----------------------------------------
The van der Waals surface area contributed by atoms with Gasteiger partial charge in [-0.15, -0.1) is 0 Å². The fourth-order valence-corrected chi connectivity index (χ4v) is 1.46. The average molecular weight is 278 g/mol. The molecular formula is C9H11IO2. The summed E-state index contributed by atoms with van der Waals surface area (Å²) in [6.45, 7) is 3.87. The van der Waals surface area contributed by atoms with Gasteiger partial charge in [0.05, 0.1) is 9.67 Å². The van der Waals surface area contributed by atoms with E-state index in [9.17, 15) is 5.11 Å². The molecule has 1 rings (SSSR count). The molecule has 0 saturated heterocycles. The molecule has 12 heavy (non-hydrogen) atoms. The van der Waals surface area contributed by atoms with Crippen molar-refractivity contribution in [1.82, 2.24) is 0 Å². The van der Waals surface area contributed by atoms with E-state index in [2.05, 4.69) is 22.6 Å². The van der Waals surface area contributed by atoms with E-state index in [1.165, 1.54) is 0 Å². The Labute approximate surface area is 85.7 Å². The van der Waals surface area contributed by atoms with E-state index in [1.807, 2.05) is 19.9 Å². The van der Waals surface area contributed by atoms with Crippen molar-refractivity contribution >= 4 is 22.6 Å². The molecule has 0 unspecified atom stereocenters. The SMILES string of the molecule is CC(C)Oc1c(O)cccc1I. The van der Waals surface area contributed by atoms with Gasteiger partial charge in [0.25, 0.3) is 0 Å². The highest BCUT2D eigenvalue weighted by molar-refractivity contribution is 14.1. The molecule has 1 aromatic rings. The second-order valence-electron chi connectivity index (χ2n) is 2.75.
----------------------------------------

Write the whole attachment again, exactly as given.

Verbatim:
The van der Waals surface area contributed by atoms with Gasteiger partial charge in [-0.15, -0.1) is 0 Å². The fourth-order valence-corrected chi connectivity index (χ4v) is 1.46. The average molecular weight is 278 g/mol. The molecular formula is C9H11IO2. The summed E-state index contributed by atoms with van der Waals surface area (Å²) in [6.45, 7) is 3.87. The van der Waals surface area contributed by atoms with Gasteiger partial charge in [0.05, 0.1) is 9.67 Å². The van der Waals surface area contributed by atoms with E-state index in [9.17, 15) is 5.11 Å². The molecule has 1 rings (SSSR count). The molecule has 0 saturated heterocycles. The molecule has 12 heavy (non-hydrogen) atoms. The van der Waals surface area contributed by atoms with Crippen molar-refractivity contribution in [1.82, 2.24) is 0 Å². The van der Waals surface area contributed by atoms with E-state index in [2.05, 4.69) is 22.6 Å². The van der Waals surface area contributed by atoms with E-state index in [1.165, 1.54) is 0 Å². The Labute approximate surface area is 85.7 Å². The van der Waals surface area contributed by atoms with E-state index in [1.807, 2.05) is 19.9 Å². The van der Waals surface area contributed by atoms with Crippen molar-refractivity contribution >= 4 is 22.6 Å². The molecule has 0 unspecified atom stereocenters. The SMILES string of the molecule is CC(C)Oc1c(O)cccc1I. The van der Waals surface area contributed by atoms with Gasteiger partial charge in [0.25, 0.3) is 0 Å². The highest BCUT2D eigenvalue weighted by molar-refractivity contribution is 14.1. The molecule has 1 aromatic rings. The second-order valence-electron chi connectivity index (χ2n) is 2.75.